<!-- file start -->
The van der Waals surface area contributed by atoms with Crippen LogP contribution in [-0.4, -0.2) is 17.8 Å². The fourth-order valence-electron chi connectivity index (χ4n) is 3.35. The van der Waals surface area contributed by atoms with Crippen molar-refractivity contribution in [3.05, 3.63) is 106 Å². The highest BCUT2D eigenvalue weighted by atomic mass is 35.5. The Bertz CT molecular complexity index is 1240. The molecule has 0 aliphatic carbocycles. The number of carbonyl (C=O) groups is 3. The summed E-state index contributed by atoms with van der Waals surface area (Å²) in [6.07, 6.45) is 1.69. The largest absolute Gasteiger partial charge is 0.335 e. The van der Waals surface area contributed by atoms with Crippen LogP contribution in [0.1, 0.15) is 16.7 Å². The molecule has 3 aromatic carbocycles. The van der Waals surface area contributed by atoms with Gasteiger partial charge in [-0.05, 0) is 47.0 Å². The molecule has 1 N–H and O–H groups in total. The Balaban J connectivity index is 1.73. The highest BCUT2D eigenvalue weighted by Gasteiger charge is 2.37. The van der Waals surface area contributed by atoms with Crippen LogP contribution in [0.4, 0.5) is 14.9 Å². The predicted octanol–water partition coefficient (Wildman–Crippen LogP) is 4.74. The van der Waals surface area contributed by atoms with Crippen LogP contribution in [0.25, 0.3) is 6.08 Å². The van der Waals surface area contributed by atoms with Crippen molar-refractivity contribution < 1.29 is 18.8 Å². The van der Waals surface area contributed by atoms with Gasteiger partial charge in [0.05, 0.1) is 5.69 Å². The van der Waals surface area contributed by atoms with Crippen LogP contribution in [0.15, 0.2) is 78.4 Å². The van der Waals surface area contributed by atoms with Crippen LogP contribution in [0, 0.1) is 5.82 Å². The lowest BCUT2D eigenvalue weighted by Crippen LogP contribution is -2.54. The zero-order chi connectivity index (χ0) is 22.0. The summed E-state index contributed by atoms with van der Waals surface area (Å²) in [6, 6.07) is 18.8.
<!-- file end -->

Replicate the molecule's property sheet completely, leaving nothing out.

The van der Waals surface area contributed by atoms with Crippen LogP contribution in [-0.4, -0.2) is 17.8 Å². The fourth-order valence-electron chi connectivity index (χ4n) is 3.35. The van der Waals surface area contributed by atoms with Crippen molar-refractivity contribution in [3.05, 3.63) is 106 Å². The highest BCUT2D eigenvalue weighted by atomic mass is 35.5. The Bertz CT molecular complexity index is 1240. The molecule has 0 aliphatic carbocycles. The number of carbonyl (C=O) groups is 3. The summed E-state index contributed by atoms with van der Waals surface area (Å²) in [6.07, 6.45) is 1.69. The largest absolute Gasteiger partial charge is 0.335 e. The van der Waals surface area contributed by atoms with Crippen LogP contribution in [0.1, 0.15) is 16.7 Å². The molecule has 3 aromatic carbocycles. The van der Waals surface area contributed by atoms with Gasteiger partial charge in [-0.05, 0) is 47.0 Å². The molecule has 1 N–H and O–H groups in total. The Balaban J connectivity index is 1.73. The highest BCUT2D eigenvalue weighted by Gasteiger charge is 2.37. The van der Waals surface area contributed by atoms with Crippen LogP contribution in [0.4, 0.5) is 14.9 Å². The predicted octanol–water partition coefficient (Wildman–Crippen LogP) is 4.74. The van der Waals surface area contributed by atoms with Crippen LogP contribution in [0.25, 0.3) is 6.08 Å². The van der Waals surface area contributed by atoms with Crippen molar-refractivity contribution < 1.29 is 18.8 Å². The van der Waals surface area contributed by atoms with Gasteiger partial charge in [0.05, 0.1) is 5.69 Å². The van der Waals surface area contributed by atoms with Crippen LogP contribution in [0.15, 0.2) is 78.4 Å². The van der Waals surface area contributed by atoms with Crippen LogP contribution in [0, 0.1) is 5.82 Å². The lowest BCUT2D eigenvalue weighted by Crippen LogP contribution is -2.54. The zero-order chi connectivity index (χ0) is 22.0. The summed E-state index contributed by atoms with van der Waals surface area (Å²) in [6, 6.07) is 18.8.